Farewell, Dear Dream

When Macy Robison and I walked on stage in Long Beach last month, I didn't want to admit that this was probably the last time we would be performing together at Time Out for Women.

In late 2008, I had encouraged Macy to create a cabaret-style recital (see pg 20 of Dare, Dream, Do).  She subsequently invited me to accompany her on the piano.  Though it had been decades since I had played seriously, as we collaborated, my love of music began to re-emerge.  Macy then invited me to go into studio to record Children Will Listen — an emotional roller coaster of a day that, happily, ended well.  And, in February 2011, she and I performed, for the first of several times, in front of 1,500+ people — a thrilling experience.

It's not that Macy will stop singing.  She will continue to pursue this dream of hers.  When she moved from Boston, she serendipitously found another accompanist, Jan Mason, who plays professionally. (Enter slight pangs of totally immature jealous that amps up the sadness — does Macy still like me? Even though I know she does.  She is one of my closest friends.)

But here's the thing.

For me, this particular dream is now complete.  I love music again.  I LOVED accompanying Macy, creating magical moments that moved thousands.

But to hang on would be unfair.  Her new accompanist is a better fit for the next leg of Macy's journey — Jan not only plays better than I do, she lives around the corner, not across the country.  Meanwhile, hanging around would keep me from pursuing my next dream.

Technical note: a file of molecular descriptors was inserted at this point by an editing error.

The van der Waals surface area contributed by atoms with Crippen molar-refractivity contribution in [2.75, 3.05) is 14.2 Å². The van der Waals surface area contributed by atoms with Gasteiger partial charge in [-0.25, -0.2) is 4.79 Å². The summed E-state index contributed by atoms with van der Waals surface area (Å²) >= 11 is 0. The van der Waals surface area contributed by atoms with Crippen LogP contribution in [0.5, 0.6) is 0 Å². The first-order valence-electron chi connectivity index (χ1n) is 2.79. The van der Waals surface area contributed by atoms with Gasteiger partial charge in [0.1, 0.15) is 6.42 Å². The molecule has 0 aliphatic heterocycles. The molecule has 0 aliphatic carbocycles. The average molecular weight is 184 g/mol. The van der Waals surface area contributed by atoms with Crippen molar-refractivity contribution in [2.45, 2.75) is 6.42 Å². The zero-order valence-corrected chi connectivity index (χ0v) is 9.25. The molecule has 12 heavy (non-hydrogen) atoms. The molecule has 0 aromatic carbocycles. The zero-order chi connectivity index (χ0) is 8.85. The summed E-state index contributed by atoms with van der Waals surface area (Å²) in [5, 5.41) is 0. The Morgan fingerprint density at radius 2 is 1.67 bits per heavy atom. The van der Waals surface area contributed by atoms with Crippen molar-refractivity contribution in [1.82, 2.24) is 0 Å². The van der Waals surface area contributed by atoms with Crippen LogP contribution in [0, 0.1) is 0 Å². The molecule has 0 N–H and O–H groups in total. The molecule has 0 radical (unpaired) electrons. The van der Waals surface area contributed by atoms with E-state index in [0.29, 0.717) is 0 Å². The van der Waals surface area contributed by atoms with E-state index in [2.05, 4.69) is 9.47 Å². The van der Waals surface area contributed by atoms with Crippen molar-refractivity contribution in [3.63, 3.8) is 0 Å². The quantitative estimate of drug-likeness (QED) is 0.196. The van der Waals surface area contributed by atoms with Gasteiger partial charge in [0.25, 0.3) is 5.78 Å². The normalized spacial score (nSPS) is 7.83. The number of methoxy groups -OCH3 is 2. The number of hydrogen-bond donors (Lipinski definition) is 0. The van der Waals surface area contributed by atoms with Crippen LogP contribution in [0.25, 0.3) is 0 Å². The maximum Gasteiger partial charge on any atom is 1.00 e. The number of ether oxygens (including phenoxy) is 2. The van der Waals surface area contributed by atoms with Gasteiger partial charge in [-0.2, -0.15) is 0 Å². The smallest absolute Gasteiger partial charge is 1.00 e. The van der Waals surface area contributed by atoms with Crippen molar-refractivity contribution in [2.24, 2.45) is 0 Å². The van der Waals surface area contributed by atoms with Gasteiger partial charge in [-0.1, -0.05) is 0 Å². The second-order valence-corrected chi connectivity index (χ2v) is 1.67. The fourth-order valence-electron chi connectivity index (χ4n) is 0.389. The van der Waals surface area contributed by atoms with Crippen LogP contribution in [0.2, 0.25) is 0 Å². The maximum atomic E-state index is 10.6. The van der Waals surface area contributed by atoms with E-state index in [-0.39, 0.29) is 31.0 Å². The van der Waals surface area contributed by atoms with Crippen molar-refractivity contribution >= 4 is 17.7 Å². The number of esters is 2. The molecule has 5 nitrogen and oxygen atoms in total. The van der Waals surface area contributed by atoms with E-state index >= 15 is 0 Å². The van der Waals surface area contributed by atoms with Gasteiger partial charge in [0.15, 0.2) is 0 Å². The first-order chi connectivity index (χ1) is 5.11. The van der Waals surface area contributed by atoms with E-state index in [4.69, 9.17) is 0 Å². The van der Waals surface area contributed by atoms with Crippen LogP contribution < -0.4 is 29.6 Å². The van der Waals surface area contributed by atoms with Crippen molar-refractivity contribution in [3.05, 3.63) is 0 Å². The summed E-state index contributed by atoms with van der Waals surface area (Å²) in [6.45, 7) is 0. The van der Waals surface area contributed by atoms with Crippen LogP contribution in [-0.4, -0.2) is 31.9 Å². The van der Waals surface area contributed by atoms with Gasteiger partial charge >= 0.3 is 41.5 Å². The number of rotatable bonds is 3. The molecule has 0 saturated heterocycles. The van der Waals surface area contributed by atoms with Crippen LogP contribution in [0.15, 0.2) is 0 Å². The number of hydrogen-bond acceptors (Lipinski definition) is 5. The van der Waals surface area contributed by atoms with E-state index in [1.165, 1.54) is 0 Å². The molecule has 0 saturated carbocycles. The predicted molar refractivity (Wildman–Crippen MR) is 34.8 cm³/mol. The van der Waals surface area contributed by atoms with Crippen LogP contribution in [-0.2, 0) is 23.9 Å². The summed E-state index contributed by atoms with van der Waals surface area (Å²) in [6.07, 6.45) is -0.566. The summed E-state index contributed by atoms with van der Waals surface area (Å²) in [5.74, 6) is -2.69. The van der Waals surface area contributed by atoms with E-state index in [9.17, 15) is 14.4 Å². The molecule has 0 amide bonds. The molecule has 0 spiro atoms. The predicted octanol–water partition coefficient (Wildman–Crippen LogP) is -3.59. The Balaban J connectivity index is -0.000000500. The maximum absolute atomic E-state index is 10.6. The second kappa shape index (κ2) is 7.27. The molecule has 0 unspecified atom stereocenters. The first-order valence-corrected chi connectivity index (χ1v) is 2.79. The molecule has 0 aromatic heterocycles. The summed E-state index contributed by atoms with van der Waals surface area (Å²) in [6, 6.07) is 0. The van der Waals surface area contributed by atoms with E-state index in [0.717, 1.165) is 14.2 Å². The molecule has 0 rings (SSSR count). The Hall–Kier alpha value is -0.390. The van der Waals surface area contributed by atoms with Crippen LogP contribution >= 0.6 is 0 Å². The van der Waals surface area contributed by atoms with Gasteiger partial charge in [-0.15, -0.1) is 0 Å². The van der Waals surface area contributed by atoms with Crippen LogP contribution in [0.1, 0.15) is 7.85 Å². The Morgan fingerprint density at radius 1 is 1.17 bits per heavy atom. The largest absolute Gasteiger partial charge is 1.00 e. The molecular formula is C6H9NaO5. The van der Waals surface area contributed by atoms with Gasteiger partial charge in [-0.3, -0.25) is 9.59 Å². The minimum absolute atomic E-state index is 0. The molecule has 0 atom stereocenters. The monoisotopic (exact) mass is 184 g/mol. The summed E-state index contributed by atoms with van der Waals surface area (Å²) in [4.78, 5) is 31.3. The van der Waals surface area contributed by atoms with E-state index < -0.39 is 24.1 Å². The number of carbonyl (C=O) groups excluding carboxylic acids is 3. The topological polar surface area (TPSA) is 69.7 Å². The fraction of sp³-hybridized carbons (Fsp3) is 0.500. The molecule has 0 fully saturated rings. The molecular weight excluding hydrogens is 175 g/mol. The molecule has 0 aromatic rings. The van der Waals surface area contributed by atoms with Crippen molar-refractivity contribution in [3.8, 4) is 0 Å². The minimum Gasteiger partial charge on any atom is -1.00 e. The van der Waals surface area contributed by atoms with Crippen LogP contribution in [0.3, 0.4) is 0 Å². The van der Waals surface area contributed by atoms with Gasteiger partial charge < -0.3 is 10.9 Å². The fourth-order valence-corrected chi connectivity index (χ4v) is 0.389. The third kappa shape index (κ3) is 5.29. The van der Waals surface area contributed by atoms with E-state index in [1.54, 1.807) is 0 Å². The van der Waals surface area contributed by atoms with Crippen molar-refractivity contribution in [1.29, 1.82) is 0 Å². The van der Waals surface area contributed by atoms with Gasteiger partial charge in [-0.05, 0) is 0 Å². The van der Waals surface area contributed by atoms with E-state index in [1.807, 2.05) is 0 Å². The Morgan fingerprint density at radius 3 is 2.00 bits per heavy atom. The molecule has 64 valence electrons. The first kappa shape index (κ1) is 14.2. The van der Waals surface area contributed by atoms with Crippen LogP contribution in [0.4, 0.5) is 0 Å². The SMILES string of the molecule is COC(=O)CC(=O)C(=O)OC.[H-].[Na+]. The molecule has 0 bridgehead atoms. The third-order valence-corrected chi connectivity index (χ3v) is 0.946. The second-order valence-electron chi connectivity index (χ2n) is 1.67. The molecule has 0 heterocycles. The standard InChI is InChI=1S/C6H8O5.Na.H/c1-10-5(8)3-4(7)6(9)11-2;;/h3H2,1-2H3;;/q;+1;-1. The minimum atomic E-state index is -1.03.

In order to find another piece of who we are, we may need to discard a little bit of who we are right now.

A poignant, immutable truth.

Thank you, and adieu, dear, wonderful, dream.  And thank you Macy for inviting me along.

We really do dream best, when we dream together.

Do you have a dream to which it's time to bid farewell?

What dream would not have been possible had you not dreamt with another person?

Grateful: Day 8

It's true that my playing the piano for Macy Robison as she performs Children Will Listen:  Reflections on Mothering at Time Out for Women beginning on February 4, is incremental.

But it wouldn't have come about if I didn't know how to play piano.

I first started playing after I saw The Sound of Music; so inspired was I, I plunked out Do-Re-Mi.   Because I started tinkering at three, I don't remember what it's like not to be able to play.  In other words, I can't really imagine a me that doesn't play.

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Source:  istockphoto

Because of my “what is” skill, I occasionally accompany gifted vocalists like Macy Robison. In collaborating, we have a wonderworking experience of giving utterance to emotions/feelings that simply can't be conveyed through the spoken or written word.

When my music helps others to feel something they couldn't otherwise feel, to believe something that they may not have quite believed about themselves, I feel connected — and jubilant.

***
What did you learn to do as a young child — whether playing the piano, or riding a bike — that you can't remember not knowing how to do it?


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